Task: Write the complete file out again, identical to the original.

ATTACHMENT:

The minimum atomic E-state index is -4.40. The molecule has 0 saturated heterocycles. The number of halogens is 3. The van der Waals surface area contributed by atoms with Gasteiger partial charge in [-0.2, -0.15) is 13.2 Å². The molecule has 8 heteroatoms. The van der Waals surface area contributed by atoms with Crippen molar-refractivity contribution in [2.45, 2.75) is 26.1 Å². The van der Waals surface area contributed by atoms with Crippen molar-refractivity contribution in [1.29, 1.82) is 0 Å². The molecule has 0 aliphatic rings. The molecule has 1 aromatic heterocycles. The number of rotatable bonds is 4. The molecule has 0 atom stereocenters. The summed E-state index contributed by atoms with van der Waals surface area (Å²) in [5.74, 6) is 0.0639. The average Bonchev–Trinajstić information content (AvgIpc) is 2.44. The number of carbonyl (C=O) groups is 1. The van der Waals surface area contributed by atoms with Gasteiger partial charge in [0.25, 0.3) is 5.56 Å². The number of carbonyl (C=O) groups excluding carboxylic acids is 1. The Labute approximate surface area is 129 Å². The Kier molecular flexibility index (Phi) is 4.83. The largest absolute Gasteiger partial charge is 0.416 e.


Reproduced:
The minimum atomic E-state index is -4.40. The molecule has 0 saturated heterocycles. The number of halogens is 3. The van der Waals surface area contributed by atoms with Gasteiger partial charge in [-0.2, -0.15) is 13.2 Å². The molecule has 8 heteroatoms. The van der Waals surface area contributed by atoms with Crippen molar-refractivity contribution in [2.45, 2.75) is 26.1 Å². The van der Waals surface area contributed by atoms with Crippen molar-refractivity contribution in [1.29, 1.82) is 0 Å². The molecule has 0 aliphatic rings. The molecule has 1 aromatic heterocycles. The number of rotatable bonds is 4. The molecule has 0 atom stereocenters. The summed E-state index contributed by atoms with van der Waals surface area (Å²) in [5.74, 6) is 0.0639. The average Bonchev–Trinajstić information content (AvgIpc) is 2.44. The number of carbonyl (C=O) groups is 1. The van der Waals surface area contributed by atoms with Gasteiger partial charge in [0.25, 0.3) is 5.56 Å². The number of carbonyl (C=O) groups excluding carboxylic acids is 1. The Labute approximate surface area is 129 Å². The Kier molecular flexibility index (Phi) is 4.83. The largest absolute Gasteiger partial charge is 0.416 e.